rock on, genius bar supervisor

Among the many other things going on around here, Mrs. Geek’s e-Mac was in the shop for about a week. It had been freezing suddenly at irregular intervals over the last few months. This naturally began to annoy Mrs. Geek, especially when I told her that it was likely a hardware problem that I could do little about. She expects more of her husband when he’s got a Ph.D. in computer-related disciples hanging on the wall just a few feet from her ailing computer. I don’t blame her.

So, I decided to take a deeper look. Fortunately, OS X was leaving an abundance of messages after each crash. One in particular caught my eye. After feeding it into Google, I discovered that a large number of e-Mac users were complaining about similar errors. Seems that there are two capacitors on the logic board that have a tendency to go bad. These capacitors support the onboard graphics processor, and the ATI graphics chip unpredictably crashes OS X when they are bad. This happens often enough that Apple actually issued a recall on e-Macs with certain serial numbers for this reason, promising to replace the logic board for free.

Thrilled that we might not have to pay to fix Mrs. Geek’s computer, she scheduled an appointment at the local Apple Store Genius Bar. We ended up going down there twice — she got the night of the appointment wrong the first time. When we finally did get there and were on the appointment list, I showed the Genius Bar Drone print outs of the system log showing the error message and print outs of the Apple web page describing the recall.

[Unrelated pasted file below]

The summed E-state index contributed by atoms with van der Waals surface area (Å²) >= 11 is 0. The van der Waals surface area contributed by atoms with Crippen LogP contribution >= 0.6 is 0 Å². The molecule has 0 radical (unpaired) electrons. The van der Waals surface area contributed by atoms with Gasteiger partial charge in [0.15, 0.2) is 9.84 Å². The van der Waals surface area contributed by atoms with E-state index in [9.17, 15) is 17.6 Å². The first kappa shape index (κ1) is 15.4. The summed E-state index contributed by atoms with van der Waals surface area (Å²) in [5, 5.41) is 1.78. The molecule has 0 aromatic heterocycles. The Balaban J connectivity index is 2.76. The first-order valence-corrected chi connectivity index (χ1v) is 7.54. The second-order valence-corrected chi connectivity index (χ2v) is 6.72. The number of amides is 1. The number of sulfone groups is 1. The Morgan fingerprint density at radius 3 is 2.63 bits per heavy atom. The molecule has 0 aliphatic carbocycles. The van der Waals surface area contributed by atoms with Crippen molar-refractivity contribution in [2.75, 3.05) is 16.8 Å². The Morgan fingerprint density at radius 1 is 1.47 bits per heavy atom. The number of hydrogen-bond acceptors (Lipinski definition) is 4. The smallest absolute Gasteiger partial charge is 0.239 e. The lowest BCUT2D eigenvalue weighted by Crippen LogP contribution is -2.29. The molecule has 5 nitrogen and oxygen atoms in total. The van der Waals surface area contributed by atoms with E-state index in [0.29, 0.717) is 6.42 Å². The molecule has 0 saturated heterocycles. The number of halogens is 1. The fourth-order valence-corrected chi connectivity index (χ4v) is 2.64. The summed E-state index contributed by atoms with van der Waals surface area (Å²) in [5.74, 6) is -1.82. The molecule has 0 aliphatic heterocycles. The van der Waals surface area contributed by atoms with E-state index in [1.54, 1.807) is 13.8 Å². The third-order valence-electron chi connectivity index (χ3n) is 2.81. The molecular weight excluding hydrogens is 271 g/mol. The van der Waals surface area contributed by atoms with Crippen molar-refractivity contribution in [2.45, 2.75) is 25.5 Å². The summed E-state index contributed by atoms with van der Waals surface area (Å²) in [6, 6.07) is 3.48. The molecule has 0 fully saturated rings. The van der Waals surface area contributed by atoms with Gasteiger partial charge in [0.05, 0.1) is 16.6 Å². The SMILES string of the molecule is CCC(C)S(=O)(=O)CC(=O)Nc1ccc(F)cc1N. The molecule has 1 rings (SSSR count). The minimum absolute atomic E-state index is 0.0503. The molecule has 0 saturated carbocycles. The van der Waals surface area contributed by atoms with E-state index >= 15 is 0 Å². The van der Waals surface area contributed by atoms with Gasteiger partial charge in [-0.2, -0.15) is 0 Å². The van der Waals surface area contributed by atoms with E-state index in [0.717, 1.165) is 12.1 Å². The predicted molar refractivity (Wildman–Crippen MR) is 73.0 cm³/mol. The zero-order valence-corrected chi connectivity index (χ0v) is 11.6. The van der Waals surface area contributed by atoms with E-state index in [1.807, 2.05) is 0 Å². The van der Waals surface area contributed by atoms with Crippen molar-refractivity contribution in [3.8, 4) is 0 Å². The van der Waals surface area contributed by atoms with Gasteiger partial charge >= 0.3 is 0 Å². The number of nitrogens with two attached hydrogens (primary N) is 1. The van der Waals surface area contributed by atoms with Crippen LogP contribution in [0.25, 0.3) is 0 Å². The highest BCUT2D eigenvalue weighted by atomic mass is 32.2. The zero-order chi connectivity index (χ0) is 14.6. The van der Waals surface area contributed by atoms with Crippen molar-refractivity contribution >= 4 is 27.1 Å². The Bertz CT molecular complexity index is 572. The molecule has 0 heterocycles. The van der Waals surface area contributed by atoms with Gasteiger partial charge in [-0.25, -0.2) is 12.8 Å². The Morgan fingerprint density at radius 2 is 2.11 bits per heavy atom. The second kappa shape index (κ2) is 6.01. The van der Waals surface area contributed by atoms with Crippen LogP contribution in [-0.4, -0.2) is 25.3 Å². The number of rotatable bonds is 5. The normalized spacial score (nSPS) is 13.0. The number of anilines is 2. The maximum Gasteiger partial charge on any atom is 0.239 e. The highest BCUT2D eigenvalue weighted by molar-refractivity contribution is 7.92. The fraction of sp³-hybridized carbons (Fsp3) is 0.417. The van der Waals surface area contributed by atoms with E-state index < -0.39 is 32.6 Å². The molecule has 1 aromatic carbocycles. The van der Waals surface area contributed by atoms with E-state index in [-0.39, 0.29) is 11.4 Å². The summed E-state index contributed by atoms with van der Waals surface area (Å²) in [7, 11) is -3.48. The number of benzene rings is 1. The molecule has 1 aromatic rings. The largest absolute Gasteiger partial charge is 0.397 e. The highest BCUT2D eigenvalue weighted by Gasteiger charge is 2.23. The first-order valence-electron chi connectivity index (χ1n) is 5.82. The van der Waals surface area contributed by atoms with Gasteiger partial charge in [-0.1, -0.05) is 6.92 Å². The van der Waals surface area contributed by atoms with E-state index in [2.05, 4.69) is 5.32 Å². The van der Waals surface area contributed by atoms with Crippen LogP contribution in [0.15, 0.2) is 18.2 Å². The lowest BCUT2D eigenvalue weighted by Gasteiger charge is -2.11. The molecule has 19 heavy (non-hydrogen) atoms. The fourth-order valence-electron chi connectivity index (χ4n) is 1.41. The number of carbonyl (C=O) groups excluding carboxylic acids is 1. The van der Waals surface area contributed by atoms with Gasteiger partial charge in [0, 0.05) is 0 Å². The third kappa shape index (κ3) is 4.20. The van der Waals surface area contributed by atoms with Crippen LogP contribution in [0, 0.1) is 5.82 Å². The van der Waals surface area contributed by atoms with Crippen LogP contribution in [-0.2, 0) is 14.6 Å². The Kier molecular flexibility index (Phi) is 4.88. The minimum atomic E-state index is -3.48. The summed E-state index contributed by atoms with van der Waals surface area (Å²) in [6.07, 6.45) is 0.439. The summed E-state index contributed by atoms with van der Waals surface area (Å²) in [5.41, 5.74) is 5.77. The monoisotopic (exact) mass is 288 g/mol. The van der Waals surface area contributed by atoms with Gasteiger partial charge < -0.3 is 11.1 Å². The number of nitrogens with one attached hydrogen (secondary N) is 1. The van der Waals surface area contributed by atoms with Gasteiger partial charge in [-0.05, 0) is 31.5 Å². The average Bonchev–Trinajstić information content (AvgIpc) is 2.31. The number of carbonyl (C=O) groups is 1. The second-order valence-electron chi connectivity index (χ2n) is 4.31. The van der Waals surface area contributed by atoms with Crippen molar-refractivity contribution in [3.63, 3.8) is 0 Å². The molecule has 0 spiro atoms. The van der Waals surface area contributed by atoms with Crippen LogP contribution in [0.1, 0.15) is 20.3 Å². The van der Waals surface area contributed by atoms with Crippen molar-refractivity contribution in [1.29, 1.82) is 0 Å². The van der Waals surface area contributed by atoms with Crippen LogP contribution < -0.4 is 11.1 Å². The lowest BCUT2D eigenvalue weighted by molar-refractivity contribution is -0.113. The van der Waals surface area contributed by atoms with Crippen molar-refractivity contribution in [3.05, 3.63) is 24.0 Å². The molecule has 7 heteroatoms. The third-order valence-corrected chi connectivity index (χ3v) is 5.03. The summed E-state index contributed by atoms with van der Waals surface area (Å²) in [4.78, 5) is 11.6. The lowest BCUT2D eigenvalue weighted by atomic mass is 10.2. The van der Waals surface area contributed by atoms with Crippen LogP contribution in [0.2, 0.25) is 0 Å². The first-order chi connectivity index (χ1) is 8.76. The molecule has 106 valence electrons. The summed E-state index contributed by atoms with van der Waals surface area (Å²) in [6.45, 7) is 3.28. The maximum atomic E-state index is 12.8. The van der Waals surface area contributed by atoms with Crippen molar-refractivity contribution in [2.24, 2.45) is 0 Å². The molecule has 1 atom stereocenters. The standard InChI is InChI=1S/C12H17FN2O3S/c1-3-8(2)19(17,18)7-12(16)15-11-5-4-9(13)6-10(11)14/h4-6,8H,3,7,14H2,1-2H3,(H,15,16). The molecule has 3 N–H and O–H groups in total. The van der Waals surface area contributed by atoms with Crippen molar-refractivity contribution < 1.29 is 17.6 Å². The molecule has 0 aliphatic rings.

At this point, fear kicked in. I was afraid I was going to get the run around. Apple was going to refuse to fix Mrs. Geek’s computer for free. My heart sank when I heard the Genius Bar Drone say “Well, kernel crashes can happen for a variety of reasons…” Ummm yeah… but when you read a dozen accounts of this kind of failure and its cause on Mac forums, it does cut down on the list of choices.

Fortunately, this was where the Genius Bar Supervisor swung into action. The Drone asked him “I’ve got this e-Mac that’s experiencing kernel crashes.” The Supervisor immediately said “Take the bottom panel off. Ok, see those two capacitors? They’re leaking. That’s a logic board replacement and it is free.”Yes!

After that, it was all smooth sailing. Apple had Mrs. Geek’s computer for about a week, and we got a $400 logic board replacement for free. It’s been working fine *knock on wood* since then.

Rock on, Genius Bar Supervisor. May good computer karma come your way. You made the way easy (and free!) and got it right the first time. You can’t ask for much more than that.

recaptured youth, courtesy of the Internet

One of the important memories of my childhood concerned soda (or pop, if you prefer). There was this little soft drink company somewhere near where my grandparents lived that used to make sodas in (what then passed for) unusual flavors and sold them in small 7 oz. bottles. Flavors like lime, grape, black cherry, birch beer, a pungent, spicy ginger ale, cherry cream, vanilla cream… the list seemed to go on and on (though that’s probably most of it). This was what would now be called “craft” soda — the soft drink equivalent of micro-brewed beer. My grandfather would usually go out and get a case of these 7 oz. bottles just before his grandchildren would visit… and enjoying those sodas is something that I clearly associate with rosy memories of time with family as a small child.